4. Put your people in a position to succeed.
“When you put together a club, hopefully you have guys who are unified. You have that chemistry,” Bochy said. “And that’s not something that just happens. You have to work at it. These guys do.”
Did you see what just happened in that quote? Bochy didn’t claim to be the answer to the team’s success. He didn’t point to his hard work, he pointed to their hard work. That’s so important to good leadership. The leader helped to create an atmosphere that allowed the people to do what needed to be done to succeed, to reach the goal. When the team tasted success, the leader (in this case, Bochy) pointed to the people who made it happen (which they did). The best leaders give credit to their people when things go well and take the responsibility when things go poorly.
BONUS LESSON: Couldn’t pass up another lesson from that last quote. Bochy mentioned two words that guide a team toward success: unity and chemistry. Unity doesn’t come from everyone agreeing on everything. Unity comes from pursuing a common purpose. Sometimes you take the scenic route to get there and there’s lots of discussion, arguments, and pushback. But you arrive…together.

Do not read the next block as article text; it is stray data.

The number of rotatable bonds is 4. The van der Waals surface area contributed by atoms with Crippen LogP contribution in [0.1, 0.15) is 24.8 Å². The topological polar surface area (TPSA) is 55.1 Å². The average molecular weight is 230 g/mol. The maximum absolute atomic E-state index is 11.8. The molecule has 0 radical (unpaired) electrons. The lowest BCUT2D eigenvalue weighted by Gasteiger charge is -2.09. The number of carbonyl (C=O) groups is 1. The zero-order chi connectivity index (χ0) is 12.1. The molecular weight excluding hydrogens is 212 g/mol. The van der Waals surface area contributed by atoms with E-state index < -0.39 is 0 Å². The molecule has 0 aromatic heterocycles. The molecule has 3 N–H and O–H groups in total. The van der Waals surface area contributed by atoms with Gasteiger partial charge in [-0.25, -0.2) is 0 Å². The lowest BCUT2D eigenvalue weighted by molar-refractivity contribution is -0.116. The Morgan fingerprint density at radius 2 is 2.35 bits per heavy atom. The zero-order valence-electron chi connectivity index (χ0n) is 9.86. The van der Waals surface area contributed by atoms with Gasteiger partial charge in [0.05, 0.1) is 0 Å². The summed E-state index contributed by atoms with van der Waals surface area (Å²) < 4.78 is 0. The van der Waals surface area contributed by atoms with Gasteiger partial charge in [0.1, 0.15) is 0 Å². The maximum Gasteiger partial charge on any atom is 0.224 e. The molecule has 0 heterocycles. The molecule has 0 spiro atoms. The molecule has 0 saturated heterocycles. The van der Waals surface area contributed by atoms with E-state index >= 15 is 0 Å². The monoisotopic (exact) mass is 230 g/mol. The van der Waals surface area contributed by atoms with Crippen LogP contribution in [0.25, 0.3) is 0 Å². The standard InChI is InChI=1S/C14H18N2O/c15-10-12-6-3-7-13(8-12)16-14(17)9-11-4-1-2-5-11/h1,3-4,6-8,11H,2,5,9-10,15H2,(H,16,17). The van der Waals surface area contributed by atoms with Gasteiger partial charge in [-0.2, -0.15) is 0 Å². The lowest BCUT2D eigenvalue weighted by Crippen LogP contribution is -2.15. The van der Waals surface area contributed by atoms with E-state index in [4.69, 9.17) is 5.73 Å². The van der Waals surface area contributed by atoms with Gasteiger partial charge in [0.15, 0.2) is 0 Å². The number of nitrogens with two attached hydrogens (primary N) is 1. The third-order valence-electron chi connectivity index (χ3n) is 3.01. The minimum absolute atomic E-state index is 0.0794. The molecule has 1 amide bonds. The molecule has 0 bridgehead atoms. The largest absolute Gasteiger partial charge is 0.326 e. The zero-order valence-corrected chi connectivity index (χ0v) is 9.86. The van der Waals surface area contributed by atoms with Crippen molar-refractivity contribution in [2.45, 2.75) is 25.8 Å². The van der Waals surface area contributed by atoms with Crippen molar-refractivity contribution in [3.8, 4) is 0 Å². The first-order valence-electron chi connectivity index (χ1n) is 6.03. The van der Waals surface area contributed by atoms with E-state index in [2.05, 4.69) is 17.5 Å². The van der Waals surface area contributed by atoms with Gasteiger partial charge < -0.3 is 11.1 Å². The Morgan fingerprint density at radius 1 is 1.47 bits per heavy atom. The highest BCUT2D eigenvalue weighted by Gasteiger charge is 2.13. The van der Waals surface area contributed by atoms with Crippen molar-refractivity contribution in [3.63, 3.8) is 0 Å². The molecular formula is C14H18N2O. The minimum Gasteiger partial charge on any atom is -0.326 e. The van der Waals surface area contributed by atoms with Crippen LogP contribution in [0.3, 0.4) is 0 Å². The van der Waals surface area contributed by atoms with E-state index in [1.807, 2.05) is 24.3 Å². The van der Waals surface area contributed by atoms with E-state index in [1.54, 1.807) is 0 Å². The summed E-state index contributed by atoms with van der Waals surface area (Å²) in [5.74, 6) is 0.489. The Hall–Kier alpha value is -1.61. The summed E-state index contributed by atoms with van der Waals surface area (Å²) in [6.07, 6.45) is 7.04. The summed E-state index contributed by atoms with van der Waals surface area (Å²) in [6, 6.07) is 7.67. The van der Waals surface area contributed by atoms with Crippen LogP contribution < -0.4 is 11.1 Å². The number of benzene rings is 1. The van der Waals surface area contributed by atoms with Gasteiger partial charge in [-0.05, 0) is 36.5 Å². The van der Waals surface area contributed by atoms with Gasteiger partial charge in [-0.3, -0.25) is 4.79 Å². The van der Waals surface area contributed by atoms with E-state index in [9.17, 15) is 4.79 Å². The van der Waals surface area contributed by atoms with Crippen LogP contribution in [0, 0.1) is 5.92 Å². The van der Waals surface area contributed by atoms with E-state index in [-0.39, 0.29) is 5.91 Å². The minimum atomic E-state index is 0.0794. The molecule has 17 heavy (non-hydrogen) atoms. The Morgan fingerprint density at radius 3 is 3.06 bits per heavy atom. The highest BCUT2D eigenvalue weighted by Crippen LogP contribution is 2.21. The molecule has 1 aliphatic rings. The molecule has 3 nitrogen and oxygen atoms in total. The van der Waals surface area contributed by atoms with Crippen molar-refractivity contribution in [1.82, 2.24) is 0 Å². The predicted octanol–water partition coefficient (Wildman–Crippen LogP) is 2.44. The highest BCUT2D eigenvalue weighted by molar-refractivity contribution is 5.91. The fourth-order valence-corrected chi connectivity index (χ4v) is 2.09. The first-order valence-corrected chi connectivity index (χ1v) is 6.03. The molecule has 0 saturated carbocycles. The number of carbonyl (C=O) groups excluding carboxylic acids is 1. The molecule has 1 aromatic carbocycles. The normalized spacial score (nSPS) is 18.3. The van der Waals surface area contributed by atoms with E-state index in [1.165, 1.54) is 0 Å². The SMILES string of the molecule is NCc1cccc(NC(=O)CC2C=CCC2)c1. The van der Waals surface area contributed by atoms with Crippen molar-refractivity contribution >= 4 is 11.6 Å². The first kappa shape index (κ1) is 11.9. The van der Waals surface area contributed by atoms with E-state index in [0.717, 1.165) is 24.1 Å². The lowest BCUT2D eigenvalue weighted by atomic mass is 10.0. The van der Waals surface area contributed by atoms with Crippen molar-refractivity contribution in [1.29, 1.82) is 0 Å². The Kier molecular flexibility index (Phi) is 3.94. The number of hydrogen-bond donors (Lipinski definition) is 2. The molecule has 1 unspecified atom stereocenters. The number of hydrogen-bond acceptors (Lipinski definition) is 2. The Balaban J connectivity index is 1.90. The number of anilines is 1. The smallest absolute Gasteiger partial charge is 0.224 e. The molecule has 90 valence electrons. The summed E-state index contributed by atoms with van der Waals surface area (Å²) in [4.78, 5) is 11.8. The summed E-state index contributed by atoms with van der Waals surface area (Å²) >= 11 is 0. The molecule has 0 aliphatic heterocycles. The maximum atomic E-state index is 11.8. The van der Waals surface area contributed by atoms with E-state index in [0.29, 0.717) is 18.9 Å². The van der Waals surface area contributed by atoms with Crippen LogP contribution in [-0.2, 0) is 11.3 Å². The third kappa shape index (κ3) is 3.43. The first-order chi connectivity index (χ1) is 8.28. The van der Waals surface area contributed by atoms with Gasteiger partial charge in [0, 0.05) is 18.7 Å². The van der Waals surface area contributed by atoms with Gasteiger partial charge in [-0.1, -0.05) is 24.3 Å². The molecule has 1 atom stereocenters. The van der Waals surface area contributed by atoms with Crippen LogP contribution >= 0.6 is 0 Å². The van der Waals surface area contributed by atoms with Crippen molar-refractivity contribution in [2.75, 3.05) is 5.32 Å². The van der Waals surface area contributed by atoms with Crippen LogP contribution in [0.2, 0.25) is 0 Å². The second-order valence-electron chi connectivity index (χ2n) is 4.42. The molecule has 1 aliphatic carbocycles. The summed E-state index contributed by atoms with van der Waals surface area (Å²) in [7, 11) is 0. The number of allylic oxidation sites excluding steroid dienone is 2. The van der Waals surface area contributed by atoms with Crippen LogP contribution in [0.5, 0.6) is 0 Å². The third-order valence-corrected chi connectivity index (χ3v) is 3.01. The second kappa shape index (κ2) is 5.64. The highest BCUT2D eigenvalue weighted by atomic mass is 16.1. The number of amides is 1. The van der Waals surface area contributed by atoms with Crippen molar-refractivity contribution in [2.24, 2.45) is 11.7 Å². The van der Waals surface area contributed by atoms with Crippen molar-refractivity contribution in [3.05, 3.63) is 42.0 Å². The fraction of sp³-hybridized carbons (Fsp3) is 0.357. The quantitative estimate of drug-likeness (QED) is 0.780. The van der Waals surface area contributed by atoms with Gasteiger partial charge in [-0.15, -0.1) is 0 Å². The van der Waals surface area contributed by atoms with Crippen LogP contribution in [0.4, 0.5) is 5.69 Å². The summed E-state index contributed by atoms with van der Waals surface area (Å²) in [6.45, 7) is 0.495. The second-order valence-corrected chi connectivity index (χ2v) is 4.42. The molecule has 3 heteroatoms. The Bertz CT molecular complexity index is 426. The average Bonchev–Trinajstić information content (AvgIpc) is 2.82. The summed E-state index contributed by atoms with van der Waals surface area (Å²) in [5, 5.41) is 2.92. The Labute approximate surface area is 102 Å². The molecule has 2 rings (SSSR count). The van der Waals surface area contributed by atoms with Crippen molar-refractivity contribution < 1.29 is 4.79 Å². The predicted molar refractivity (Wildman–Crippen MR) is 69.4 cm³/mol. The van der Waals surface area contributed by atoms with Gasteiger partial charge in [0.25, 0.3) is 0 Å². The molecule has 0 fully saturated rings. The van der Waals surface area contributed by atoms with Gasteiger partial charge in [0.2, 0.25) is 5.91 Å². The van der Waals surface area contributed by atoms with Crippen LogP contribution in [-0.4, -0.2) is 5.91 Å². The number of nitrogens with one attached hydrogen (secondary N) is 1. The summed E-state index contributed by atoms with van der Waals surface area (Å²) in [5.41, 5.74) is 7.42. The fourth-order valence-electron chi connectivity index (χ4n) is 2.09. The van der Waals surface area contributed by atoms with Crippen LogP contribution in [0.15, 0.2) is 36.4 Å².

Chemistry is formed through the mutual respect each member of the team has for the other. Once again, people may not see things eye to eye, but they don’t dismiss someone simply because the other person holds a different viewpoint.
Finally, unity and chemistry flow from good leadership. When a leader communicates a clear and compelling vision for the team and the members buy into it, unity and chemistry can flourish. When there’s confusion and many false starts because a team doesn’t know where it’s going, chemistry disintegrates and unity is only superficial at best.
*For another great article comparing the management styles of Joe Girardi and Bruce Bochy, read Freak Out: How Joe Girardi Could Learn From Bruce Bochy from The Faster Times.